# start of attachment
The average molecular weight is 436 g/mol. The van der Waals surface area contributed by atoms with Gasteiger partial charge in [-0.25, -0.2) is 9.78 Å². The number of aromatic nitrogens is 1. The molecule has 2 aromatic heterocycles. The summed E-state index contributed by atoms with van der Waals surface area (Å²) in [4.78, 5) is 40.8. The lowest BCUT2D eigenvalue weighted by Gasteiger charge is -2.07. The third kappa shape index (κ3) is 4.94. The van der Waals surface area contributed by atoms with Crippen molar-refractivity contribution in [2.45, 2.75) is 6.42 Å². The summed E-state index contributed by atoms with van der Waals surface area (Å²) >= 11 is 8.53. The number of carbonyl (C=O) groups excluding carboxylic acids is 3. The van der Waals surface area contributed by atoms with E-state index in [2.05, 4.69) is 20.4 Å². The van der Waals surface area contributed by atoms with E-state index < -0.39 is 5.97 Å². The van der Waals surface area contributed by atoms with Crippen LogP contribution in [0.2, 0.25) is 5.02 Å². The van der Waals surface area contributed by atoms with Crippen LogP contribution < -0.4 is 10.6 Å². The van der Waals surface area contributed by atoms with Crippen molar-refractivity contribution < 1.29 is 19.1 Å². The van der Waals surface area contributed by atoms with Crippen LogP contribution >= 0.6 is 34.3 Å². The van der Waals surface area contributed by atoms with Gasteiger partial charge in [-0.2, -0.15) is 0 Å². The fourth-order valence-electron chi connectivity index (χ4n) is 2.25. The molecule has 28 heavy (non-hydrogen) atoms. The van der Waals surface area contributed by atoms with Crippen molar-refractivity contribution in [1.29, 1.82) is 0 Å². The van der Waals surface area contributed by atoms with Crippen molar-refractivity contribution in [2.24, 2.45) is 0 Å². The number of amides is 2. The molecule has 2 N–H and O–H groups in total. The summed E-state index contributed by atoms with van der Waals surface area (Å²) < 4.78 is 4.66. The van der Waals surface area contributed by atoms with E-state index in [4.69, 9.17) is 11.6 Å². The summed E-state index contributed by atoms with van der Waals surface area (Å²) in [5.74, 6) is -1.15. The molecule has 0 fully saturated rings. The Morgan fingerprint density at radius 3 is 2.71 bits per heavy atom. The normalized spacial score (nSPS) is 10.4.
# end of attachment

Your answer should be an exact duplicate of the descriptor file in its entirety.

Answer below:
The average molecular weight is 436 g/mol. The van der Waals surface area contributed by atoms with Gasteiger partial charge in [-0.25, -0.2) is 9.78 Å². The number of aromatic nitrogens is 1. The molecule has 2 aromatic heterocycles. The summed E-state index contributed by atoms with van der Waals surface area (Å²) in [4.78, 5) is 40.8. The lowest BCUT2D eigenvalue weighted by Gasteiger charge is -2.07. The third kappa shape index (κ3) is 4.94. The van der Waals surface area contributed by atoms with Crippen molar-refractivity contribution in [2.45, 2.75) is 6.42 Å². The summed E-state index contributed by atoms with van der Waals surface area (Å²) >= 11 is 8.53. The number of carbonyl (C=O) groups excluding carboxylic acids is 3. The van der Waals surface area contributed by atoms with E-state index in [2.05, 4.69) is 20.4 Å². The van der Waals surface area contributed by atoms with E-state index < -0.39 is 5.97 Å². The van der Waals surface area contributed by atoms with Crippen LogP contribution in [0.2, 0.25) is 5.02 Å². The van der Waals surface area contributed by atoms with Crippen LogP contribution < -0.4 is 10.6 Å². The van der Waals surface area contributed by atoms with Crippen molar-refractivity contribution < 1.29 is 19.1 Å². The van der Waals surface area contributed by atoms with Crippen LogP contribution >= 0.6 is 34.3 Å². The van der Waals surface area contributed by atoms with Gasteiger partial charge in [-0.2, -0.15) is 0 Å². The fourth-order valence-electron chi connectivity index (χ4n) is 2.25. The molecule has 28 heavy (non-hydrogen) atoms. The van der Waals surface area contributed by atoms with Crippen molar-refractivity contribution in [1.29, 1.82) is 0 Å². The van der Waals surface area contributed by atoms with Crippen molar-refractivity contribution in [2.24, 2.45) is 0 Å². The number of amides is 2. The molecule has 2 N–H and O–H groups in total. The summed E-state index contributed by atoms with van der Waals surface area (Å²) < 4.78 is 4.66. The van der Waals surface area contributed by atoms with E-state index in [4.69, 9.17) is 11.6 Å². The summed E-state index contributed by atoms with van der Waals surface area (Å²) in [5.74, 6) is -1.15. The molecule has 0 fully saturated rings. The Morgan fingerprint density at radius 3 is 2.71 bits per heavy atom. The normalized spacial score (nSPS) is 10.4.